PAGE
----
rain on one's parade

Discuss word origins and meanings.
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rain on one's parade

Post by Archived Topic » Tue Nov 16, 2004 2:41 pm

In the posting "fly in the ointment vs. rain on one's parade," the question of the distinction between the two idions was raised. I’m posted this separately for the purpose of retrievability and for discussion of the phrase’s origin.
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TO RAIN/PISS ON SOMEONE’S PARADE [circa 1900 for ‘rain,’ 1970s for ‘piss’ and both still in use] (U.S. origin): This chiefly North American colloquialism means to spoil someone’s plans or celebration, prevent someone from enjoying an occasion or event, to shatter illusions, or to ruin an otherwise satisfactory situation. “The minority party in the legislature has tried hard to rain on the speakers parade, but so far his agenda has prevailed.” The expression, which is often heard as ‘rain on your parade,’ calls up images of a downpour spoiling elaborate floats and dampening spirits.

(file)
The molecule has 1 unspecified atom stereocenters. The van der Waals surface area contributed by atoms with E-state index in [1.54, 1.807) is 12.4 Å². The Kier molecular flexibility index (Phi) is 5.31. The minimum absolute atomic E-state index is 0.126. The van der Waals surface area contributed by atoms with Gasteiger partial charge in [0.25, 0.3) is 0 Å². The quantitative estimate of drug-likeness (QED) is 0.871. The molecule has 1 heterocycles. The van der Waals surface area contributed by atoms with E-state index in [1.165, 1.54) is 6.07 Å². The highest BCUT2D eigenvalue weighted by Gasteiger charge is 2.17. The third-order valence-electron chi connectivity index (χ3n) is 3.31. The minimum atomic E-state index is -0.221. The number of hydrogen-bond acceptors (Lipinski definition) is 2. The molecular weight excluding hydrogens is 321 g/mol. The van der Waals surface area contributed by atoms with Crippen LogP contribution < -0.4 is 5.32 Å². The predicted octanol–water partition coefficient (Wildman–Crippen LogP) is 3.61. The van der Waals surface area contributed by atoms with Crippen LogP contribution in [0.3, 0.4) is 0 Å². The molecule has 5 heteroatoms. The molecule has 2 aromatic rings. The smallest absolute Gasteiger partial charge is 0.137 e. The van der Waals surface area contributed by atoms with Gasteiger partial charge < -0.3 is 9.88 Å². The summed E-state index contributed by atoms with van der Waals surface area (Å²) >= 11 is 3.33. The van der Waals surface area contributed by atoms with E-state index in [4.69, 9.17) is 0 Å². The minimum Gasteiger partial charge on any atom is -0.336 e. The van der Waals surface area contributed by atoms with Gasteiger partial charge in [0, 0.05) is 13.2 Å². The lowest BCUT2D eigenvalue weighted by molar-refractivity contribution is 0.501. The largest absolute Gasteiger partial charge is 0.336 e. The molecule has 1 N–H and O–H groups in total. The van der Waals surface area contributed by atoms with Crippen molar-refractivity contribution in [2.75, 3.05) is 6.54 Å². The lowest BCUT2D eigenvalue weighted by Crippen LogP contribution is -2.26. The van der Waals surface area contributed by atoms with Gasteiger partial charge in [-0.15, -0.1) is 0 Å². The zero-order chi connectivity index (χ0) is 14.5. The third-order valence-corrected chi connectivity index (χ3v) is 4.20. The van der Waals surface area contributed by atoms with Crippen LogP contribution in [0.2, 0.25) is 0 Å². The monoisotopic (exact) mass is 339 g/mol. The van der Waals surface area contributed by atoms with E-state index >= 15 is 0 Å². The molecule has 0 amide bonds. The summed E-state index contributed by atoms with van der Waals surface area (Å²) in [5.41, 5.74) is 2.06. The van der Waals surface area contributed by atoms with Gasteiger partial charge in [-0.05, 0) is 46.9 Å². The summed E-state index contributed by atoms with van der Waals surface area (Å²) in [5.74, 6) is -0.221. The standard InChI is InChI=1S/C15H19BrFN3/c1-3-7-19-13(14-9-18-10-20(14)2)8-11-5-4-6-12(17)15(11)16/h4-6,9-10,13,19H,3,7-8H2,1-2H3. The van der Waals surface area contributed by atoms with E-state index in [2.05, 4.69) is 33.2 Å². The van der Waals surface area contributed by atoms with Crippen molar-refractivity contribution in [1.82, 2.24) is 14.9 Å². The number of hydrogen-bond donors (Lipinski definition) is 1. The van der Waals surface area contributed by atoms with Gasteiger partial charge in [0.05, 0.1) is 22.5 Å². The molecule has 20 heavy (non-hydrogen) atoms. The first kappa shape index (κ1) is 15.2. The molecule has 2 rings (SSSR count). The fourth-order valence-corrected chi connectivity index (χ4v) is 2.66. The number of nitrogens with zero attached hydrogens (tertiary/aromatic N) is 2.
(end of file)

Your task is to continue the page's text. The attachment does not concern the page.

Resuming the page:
<1990 “But the opposition Labor Party, which has long sought to rain on the Lords’ parade, is once again aiming at those men and women.”—in New York Times by Sheila Rule on a plan to replace Britain’s House of Lords with an elected second chamber.>

<1999 “Would we Conservative wets please now shut up and stop raining on William Hague’s parade?” —The Times, 23 October>
(Cassell’s Dictionary of Slang, Facts on File Dictionary of Clichés, American Heritage Dictionary of Idioms, Brewer’s Dictionary of Phrase and Fable)
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Ken G – July 8, 2004
Submitted by Ken Greenwald (Fort Collins, CO - U.S.A.)
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